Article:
Additionally, at $7.50, the price of bottled water per gallon is more than double the price of gas per gallon (Boesler). The difference between water and gas of course, is that water is readily available for most, and is therefore unnecessary to purchase secondhand. Another use of logos in the documentary will be when the point is made that, if given the opportunity anyone would stop paying and receive free gas for life, so why not do the same for water?

Pathos, on the other hand, is the appeal to emotion in order to persuade (Lanham 111). Pathos will be used in “Waste, Water” by showing the disparity in how Americans treat water versus how the same life-giving substance in revered in water-scarce locations. Imagine imagery of humans in desperate search for hydration in the same breadth as a suburban man washing his car on a sunny day, where the soapy water drains into a storm drain never to be thought of again. By manipulating shots and transitions we can make these two very distant circumstances seem as similar in geography as they are in reality. Shots like these evoke sympathy, empathy, and guilt in an audience that are likely to change habits they once clung to.

Throughout the documentary I will not only be strengthening my argument, but also examining and displaying the holes in the argument for single-use water bottles. This rhetorical device, of exploring all scenarios and weighting their outcomes, is called deliberatio and will be weaved throughout all aspects of “Waste, Water” (Lanham 48-49). This technique, in addition to the prevalent use of logos and pathos will characterize the rhetorical style of the arguments presented and debunked in “Waste, Water”.

Memory: Learn and Adapt

“Waste, Water” is inspired by, and will be formed by combining the parts of various documentaries that have had an impact on myself. Being able to view past attempts in retrospect will allow me as a filmmaker to determine what did and did not work within an endeavor and to separate and then graft together all of the effective elements in order to create a film that is greater than the sum of its parts. The primary inspiration for the content and the historical context behind my desire to tackle this topic comes from the 2009 documentary “Tapped”, directed by Jason Lindsey. It was this film, which I watched in AP Environmental Science class in high school, that inspired me to completely drop single use water bottles as a part of my life. This film accomplished what it set out to do, at least on a small scale by having a lasting impact on myself, and it is the primary reason why today, I wish to continue its legacy and spread its message through my documentary.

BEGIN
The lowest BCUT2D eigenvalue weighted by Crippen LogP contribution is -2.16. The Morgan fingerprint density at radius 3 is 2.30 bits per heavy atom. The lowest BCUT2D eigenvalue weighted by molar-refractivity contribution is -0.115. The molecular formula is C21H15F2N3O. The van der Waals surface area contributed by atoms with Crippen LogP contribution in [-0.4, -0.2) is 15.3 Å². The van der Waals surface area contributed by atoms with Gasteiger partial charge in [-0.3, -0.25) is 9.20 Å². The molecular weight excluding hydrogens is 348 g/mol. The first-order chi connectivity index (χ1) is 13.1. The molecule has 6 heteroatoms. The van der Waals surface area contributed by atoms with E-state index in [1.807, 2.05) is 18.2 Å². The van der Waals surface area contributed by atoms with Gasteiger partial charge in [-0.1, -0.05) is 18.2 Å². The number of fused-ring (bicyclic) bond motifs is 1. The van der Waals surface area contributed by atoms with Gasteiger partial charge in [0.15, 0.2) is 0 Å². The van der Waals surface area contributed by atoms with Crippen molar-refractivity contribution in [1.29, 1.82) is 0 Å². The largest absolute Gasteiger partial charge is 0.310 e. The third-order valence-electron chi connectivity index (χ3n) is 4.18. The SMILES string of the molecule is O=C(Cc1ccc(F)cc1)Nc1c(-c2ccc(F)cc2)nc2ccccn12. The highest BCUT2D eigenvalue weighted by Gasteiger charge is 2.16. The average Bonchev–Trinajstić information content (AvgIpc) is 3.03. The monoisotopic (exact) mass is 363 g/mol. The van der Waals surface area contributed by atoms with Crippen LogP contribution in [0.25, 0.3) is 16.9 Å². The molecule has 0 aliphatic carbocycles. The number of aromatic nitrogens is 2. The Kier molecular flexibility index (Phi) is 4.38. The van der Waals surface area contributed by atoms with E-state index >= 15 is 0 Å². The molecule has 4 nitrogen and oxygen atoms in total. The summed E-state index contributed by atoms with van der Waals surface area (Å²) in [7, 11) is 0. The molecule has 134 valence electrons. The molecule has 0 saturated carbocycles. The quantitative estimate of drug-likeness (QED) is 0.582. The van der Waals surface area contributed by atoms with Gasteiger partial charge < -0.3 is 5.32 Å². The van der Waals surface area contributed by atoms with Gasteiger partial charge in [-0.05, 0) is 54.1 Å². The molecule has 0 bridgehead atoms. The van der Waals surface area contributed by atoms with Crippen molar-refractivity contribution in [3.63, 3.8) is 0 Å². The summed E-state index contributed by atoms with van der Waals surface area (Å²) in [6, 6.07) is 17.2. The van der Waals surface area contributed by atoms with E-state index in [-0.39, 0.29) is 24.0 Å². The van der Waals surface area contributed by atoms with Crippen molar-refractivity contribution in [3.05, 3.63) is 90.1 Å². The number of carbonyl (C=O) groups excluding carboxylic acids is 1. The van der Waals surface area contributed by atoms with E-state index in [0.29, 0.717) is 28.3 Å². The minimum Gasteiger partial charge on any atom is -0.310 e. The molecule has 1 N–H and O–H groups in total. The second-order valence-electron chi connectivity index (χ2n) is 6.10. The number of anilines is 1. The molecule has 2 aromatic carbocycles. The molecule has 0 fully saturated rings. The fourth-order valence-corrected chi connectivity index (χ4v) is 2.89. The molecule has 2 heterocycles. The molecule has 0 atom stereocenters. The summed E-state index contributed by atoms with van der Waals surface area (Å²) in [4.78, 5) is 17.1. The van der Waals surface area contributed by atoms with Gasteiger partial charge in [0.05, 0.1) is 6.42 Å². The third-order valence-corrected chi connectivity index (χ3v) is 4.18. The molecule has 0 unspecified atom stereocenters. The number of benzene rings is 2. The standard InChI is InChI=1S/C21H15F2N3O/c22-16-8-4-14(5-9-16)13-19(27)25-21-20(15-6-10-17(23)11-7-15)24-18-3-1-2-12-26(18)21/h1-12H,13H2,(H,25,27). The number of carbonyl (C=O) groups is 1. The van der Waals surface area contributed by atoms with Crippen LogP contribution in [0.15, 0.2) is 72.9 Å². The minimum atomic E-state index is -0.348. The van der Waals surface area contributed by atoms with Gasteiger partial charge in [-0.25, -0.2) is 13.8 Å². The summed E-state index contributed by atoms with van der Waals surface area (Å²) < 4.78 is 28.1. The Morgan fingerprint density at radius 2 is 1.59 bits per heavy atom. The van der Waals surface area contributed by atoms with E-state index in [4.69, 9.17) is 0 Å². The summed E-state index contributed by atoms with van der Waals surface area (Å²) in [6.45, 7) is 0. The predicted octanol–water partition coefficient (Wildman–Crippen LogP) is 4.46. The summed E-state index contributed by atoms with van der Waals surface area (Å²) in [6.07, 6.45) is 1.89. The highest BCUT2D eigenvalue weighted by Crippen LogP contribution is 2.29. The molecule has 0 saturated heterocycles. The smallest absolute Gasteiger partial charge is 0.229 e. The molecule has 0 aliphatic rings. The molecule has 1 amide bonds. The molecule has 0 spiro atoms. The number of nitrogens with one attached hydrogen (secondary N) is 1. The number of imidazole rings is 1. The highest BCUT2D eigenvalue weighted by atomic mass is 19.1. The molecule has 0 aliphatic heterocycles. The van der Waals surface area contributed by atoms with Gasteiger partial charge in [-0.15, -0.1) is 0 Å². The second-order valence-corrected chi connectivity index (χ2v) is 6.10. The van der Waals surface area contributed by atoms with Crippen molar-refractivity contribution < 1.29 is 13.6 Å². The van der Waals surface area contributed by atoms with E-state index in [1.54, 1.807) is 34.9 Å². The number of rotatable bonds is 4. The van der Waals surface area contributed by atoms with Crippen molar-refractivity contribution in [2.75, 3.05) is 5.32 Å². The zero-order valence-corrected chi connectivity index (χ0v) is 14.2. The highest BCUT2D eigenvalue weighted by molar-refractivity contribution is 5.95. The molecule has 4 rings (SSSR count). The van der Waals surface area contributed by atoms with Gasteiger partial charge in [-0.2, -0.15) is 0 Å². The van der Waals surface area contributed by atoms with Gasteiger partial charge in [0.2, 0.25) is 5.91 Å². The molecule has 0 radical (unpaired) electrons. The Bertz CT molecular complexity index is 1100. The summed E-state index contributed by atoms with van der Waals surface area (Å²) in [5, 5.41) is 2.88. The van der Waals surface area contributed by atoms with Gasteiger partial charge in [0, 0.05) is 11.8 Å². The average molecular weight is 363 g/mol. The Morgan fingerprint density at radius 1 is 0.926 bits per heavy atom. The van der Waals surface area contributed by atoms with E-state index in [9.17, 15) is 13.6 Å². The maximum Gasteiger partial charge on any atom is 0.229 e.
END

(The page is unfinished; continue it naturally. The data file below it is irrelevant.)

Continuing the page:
For the process of making the film itself, three main inspirations can be credited for their contribution to my creative process. These films are “The Central Park 5” by Sarah Burns, Michael Moore’s approach to interview, and “Gasland” by Josh Fox. While watching her documentary “The Central Park 5” one choice made by Sarah Burns stood out to me as particularly effective, in the early moments of the documentary we are subjected to a few minutes of news reels cut together with newspaper headlines. I found this technique of splicing together primary sources into an information dense few minutes outstanding because it was able to convey an incredible amount of emotion, circumstance, and context surrounding the background of the central park 5 case in a short amount of time, with little effort. A similar technique will be seen in “Waste, Water” when covering the “facts and figures” that are crucial to the argument being made but would be droll to the audience if presented the wrong way.